Collegiate church in Głogów is one of the oldest temples in Silesia. Archaeological research revealed in its interior remains of stone walls of two small romanesque churches, the construction of which is associated with the reign of Bolesław the Generous and Bolesław the Wrymouth. Around the middle of the 13th century, the collegiate church became a late romanesque three-nave basilica. Its remains can be seen in the church walls until today, among others semicircle of a chancel arch, windows and details in the chancel.
In the years 1406-1466, the church was thoroughly rebuilt in the gothic style, giving it a hall-like character. The rows of chapels from the south and north were also added at that time. At the end of the 16th century, the walls of the sacristy and the small choir were reinforced with 7 buttresses. The tower that is visible today was erected in 1838-1842, after collapsing in 1831 the previous one. In 1945, the temple was seriously damaged, and almost all the rich interior furnishings were destroyed or lost.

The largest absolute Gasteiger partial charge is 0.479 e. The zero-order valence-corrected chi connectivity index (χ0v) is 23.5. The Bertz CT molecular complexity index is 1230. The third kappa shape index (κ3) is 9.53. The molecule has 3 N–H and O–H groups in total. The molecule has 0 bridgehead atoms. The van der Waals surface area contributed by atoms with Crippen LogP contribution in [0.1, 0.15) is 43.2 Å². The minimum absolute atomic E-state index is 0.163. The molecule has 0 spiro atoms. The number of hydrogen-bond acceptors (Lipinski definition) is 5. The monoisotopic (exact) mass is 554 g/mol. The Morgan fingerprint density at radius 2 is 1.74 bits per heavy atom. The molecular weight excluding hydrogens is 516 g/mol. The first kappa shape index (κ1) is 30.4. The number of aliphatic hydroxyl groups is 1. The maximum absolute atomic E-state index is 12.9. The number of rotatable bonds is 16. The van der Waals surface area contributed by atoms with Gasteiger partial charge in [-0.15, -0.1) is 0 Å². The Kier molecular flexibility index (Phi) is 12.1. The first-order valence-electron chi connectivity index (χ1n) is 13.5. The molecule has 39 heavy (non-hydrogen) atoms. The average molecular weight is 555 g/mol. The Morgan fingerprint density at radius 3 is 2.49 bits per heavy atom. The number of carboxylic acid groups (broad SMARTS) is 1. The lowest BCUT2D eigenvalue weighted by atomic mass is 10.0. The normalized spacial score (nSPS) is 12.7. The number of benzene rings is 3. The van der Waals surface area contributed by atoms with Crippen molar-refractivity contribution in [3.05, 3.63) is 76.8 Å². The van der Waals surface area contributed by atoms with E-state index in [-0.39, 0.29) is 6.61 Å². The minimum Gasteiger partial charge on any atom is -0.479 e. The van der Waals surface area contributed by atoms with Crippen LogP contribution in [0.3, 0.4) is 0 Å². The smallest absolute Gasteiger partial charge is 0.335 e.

The church from the fifteenth century was erected in brick gothic style, as a three-nave, hall structure with an extended chancel ended polygonally. The west façade was crowned with a massive, four-sided tower. The church was surrounded by a wreath of votive chapels from the end of the 15th century. At the end of the 16th century, the weak walls of the sacristy and the chapel by the presbytery, were reinforced with great buttresses. In 1466, rib vaults were created in the side aisles and cahncel, while in the central nave the stellar vault supported on octagonal pillars was erected.
The collegiate church now has a sacral function, although its renovation after the war damages is still ongoing. Frescoes in side chapels and a vaults are restored. In a specially adapted crypt you can see the relics of a romanesque church from the 12th century.
Kozaczewska H., Średniowieczne kościoły halowe na Śląsku, “Kwartalnik Architektury i Urbanistyki”, 1-4, Warszawa 2013.
Pilch J., Leksykon zabytków architektury Dolnego Śląska, Warszawa 2005.